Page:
Hires To You headerThe Illustrated History of Hires Root Beer



New Mexico and Arizona were admitted to the Union.

The presidential election pitted former President Theodore Roosevelt against incumbent President William Howard Taft and Woodrow Wilson, Governor of New Jersey.  Wilson won in a landslide.

The British ocean liner Titanic sank on its maiden voyage, killing about 1,500 persons.

Newly introduced products included Life Savers candy, and shopping bags.

This invoice reveals bottler’s syrup was $1.50 per gallon, with a 3% discount if paid with 30 days.  Form 336 continued to indicate The Charles E. Hires Company was established in 1870.

(Figure 1912-01, Form 336 invoice, April 15, 1912, 8.25” x 6.75”)

(Figure 1912-01.5, Hires envelope postmarked May 1, 1912)

Note this advertisement’s invitation for readers to “Write for premium puzzle.”

(Figure 1912-02, The Youth’s Companion, May 2, 1912)

The Hires name appeared frequently in Printers’ Ink articles during May, 1912.  This article written by Roy W. Johnson was published in the May 16, 1912 issue and provides considerable insight into the major challenges Charles E. Hires faced when striving to catch up with the soft drink industry’s shift to the use of soda fountains, while also contending with “substitution evil.” 



Twenty-five years ago the family gathered around and imbibed home-brewed root beer which was made with “household extract” and yeast purchased at the grocery store.  Five gallons of the product were prepared at a time, and stored in bottles down cellar, to be used as wanted.  Today the family foregathers at the nearest drugstore and chooses, from a large assortment, the drinks which are prepared on the spot in exactly the quantity desired for immediate consumption.  They pay more per drink, it is true, but there are no bottles to open or to rinse afterwards, no thoughts of the glassware which must be “washed up” and no danger of a discovery that the supply is exhausted.  Looking back over the of twenty-five years it is easy to see how the market has changed from the patent beer bottle to the soda-fountain, from the grocery to the drugstore, but it didn’t all happen in a day or a year and it wasn’t so easy to recognize what was going on.

The Charles E. Hires Company, of Philadelphia, makers of the original root beer extract, didn’t recognize it until some people would have said it was everlastingly too late.  Charles E. Hires, the founder of the business, is frank in saying: “I should have put a syrup on the market years ago.”  But it was not done, and there are plenty of reasons why it was not done which seem perfectly reasonable.

Briefly stated, the distribution of the company for the “household extract” was chiefly through grocery stores, and to put out a syrup would mean the development of drugstores with a consequent feeling on the part of the grocers that the company was competing with them.  Add to that the fact that the soda-fountain business was regarded as more or less of a fad, and you have the reason why a Hires Root Beer syrup was not put on the market twenty years ago.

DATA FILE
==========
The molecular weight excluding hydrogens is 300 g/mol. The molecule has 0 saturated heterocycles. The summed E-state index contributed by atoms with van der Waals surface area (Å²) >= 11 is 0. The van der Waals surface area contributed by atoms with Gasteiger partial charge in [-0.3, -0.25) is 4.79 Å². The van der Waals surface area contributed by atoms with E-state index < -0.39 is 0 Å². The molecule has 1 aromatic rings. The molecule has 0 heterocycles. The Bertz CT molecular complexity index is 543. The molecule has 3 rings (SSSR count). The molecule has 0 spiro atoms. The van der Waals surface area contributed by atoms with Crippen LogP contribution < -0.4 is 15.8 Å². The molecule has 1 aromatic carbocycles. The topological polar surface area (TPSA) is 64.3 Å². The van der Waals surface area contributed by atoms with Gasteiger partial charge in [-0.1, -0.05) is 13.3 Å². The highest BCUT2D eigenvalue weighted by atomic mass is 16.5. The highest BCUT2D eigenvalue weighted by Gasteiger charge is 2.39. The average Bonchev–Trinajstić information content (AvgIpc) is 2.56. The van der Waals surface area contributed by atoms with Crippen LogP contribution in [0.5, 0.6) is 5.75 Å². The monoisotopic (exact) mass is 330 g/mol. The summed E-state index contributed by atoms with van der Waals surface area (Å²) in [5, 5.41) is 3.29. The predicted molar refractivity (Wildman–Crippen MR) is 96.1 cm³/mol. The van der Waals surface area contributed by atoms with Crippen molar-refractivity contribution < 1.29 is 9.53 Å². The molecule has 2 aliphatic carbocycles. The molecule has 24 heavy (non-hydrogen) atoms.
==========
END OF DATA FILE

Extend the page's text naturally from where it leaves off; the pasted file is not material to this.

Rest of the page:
But the results were disastrous.  Root beers sprang up on every hand, in response to the demand for the drink – a demand which Hires had created by the sale of the household extract for a number of years.  These were sold simply as “root beer,” and the name of Hires dropped out of sight except in connection with the home preparation of the drink.  Moreover other drinks – Coca-Cola, Moxie, Grape Juice, etc. – came in with the force of consumer advertising behind them, and took a large share of the soda-fountain trade.  The consumer stopped calling even for “root beer,” and began to demand drinks by their trade names.  And all the while there was less and less demand for home-brewed refreshments, and more and more demand for the soda-fountain beverages.  The soda-fountain habit spread into the smallest towns, leaving only the truly rural districts to make any consistent demand for household extract with which to make their own root beer.

Out of four “business doctors” three would probably have said that the market was gone beyond recall, and it would be better to quit than to spend money trying to compete with the heavy advertising of rival drinks and to try to win back trade to a forgotten brand.  In many ways it would be easier to win them over to a new brand.

And even if they were won back, there was the substitution evil to face.  Anybody could make a “root beer,” almost exactly similar in taste, and make it a whole lot cheaper than Hires.  Of course, it wouldn’t be quite so wholesome, but that wouldn’t have any effect upon the sale of it, because wholesomeness isn’t a prime requisite to the soda-fountain patron.  Recreating a demand for “root beer” would be simply making a market for a lot of unbranded syrups, and to create a demand for “Hires” would mean the usual uphill fight for a brand which, in the minds of a good many people, was a “has-been.”

But in spite of the rather gloomy outlook, Mr. Hires determined that he would “come back,” and not only would he come back, but he would advertise Hires.  A careful analysis of the new market developed, as a real analysis usually does, some important facts.

In the first place, it developed that the weakest spot in the soft drink business is the lack of uniformity in the product unless the drink complete is poured from a bottle.  The flavor depends upon the quantity of syrup placed in the drink, and in the hurry of mixing by uninterested clerks the usual procedure is to supply too much syrup.  If there is too little, the customer will not find the drink palatable, while too much is erring on the safe side at least.

Some soft drink manufacturers have endeavored to get around the difficulty by supplying the product ready mixed in bottles.  But the soda clerk is not partial to this system because of the extra labor necessary to open the bottle, re-cork it and place it on the ice.  Bottled soft drinks have been successful to a certain extent when sold by the case for home consumption, but it was not considered wise to put out another bottled beverage for soda fountain use.  It would not only run up against more or less opposition from the clerks who served it, but would also run counter to the habits of customers, who were used to seeing the whole process of mixing before their eyes.  Indeed, so strong is the prejudice against having things done where the customer cannot see them that practically all soda clerks are instructed to perform every operation as openly as possible.  Breaking an egg under the counter would not be tolerated for a moment in any good drug store.